It seems like just yesterday. My sweet baby Ethan made his arrival just a tad over 3 weeks early. He was the size of an average newborn, but because of his prematurity I was more cautious with how and who he was passed around to. I had heard of the dangers of RSV, so I was prepared.
We, as loved ones, should be aware of etiquette when it comes to these tiny new arrivals as well.
One of the biggest threats to new babies is a very common virus called respiratory syncytial virus, or RSV. This virus is of special concern because it’s extremely common and spreads very easily. RSV can live on surfaces (e.g., doorknobs, countertops, toys, bedding) for several hours and is often spread through touching, hugging and kissing. Because of this, almost 100% of children contract RSV by their second birthday. In most older children, RSV runs its course with mild symptoms similar to the cold or flu, and many parents may not even know their child has the virus. But in very young babies—and especially preemies and those with certain lung and heart diseases—it can lead to a serious respiratory infection.
A few facts about RSV that all parents, caregivers and loved ones should know:
• Almost every baby will contract RSV by age 2, but only 1/3 of moms say they’ve heard of the virus.
• Serious RSV infection is the leading cause of infant hospitalization, responsible for more than 125,000 hospitalizations and up to 500 infant deaths each year.
• RSV occurs in epidemics each fall through spring. The CDC has defined “RSV season” as beginning in November and lasting through March for most parts of North America.
• There is no treatment for RSV, so it’s important for parents to take preventive steps to help protect their child (e.g., wash hands, toys, bedding frequently; avoid crowds and cigarette smoke).
• Certain babies are at an increased risk of developing serious RSV infection, so it’s important to speak with a pediatrician to determine if a baby may be at high risk for RSV, and discuss preventive measures.
• Symptoms of serious RSV infection include: persistent coughing or wheezing; rapid, difficult, or gasping breaths; blue color on the lips, mouth, or under the fingernails; high fever; extreme fatigue; and difficulty feeding. Parents should contact a medical professional immediately upon signs of these symptoms.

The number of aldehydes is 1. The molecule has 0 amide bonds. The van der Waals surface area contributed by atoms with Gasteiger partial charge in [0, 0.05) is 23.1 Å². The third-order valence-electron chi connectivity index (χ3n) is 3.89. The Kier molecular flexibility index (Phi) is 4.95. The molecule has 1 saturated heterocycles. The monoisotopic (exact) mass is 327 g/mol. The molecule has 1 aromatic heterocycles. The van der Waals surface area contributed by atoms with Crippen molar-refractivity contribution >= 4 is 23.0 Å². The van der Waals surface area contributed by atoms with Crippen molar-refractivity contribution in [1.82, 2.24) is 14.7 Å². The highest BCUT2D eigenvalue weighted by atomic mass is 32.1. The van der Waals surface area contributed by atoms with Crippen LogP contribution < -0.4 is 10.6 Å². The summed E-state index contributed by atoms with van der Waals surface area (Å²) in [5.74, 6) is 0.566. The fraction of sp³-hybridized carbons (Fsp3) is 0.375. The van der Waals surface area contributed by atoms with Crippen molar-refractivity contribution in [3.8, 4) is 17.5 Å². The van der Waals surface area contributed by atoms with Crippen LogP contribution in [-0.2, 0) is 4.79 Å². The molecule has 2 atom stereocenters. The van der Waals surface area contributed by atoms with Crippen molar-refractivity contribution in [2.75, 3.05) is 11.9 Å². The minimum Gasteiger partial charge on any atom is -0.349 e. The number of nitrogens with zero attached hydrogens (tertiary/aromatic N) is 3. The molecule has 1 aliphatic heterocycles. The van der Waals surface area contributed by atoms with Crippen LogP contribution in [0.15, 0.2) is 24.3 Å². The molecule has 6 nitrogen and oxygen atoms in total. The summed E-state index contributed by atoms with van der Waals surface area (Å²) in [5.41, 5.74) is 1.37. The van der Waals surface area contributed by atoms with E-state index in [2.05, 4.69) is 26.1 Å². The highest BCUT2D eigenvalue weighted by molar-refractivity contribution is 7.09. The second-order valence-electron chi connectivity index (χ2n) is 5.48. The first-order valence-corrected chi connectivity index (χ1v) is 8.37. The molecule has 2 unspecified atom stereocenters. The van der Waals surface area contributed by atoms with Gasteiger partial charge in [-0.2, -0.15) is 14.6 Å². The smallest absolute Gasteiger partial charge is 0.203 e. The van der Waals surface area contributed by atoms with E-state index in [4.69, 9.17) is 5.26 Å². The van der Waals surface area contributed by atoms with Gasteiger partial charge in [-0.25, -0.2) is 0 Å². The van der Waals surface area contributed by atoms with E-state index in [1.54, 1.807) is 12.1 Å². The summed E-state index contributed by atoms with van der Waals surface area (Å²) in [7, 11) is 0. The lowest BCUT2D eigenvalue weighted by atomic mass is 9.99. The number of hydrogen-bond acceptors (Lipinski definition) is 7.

As a guest, it is your responsibility to know how to act and prepare for a visit. It is important to remember that babies are susceptible to germs, so physical contact can be risky. Always wash your hands, ask before you touch a baby, and stay away if you have been sick recently.
A few tips to remember when a loved one has a new baby:
- Call before you visit. New parents need time to set up a routine and bond. By giving them time to do so before you visit, you are respecting the new family.
- Postpone a visit if you feel that you may be getting sick, have recently been ill or exposed to illness.
- Please make sure your clothes are clean and you haven’t smoked or been around smokers recently. Smoke can be very dangerous for underdeveloped lungs.
- Remember that parents know best. If you feel they are being overprotective or overly cautious, just consider that only they know what’s best for the health of their new son or daughter.
- Offer to do something to ease their responsibilities as they spend time as a family, such as laundry, cooking or dishes. Sleep-deprived moms and dads will appreciate your help!
If you do schedule a visit with a new baby:
- Wash your hands immediately when you come into the house, or sanitize during your visit – this is one of the best ways to prevent the spread of germs. Wash, wash, wash!
- Leave toddlers at home, especially during the winter months. Young children, especially if they attend day care or preschool, often carry germs and viruses, like RSV, that are easily spread.
To learn more about RSV, visit www.rsvprotection.com
I wrote this review while participating in a blog tour by Mom Central Consulting on behalf of MedImmune and received promotional item to thank me for taking the time to participate.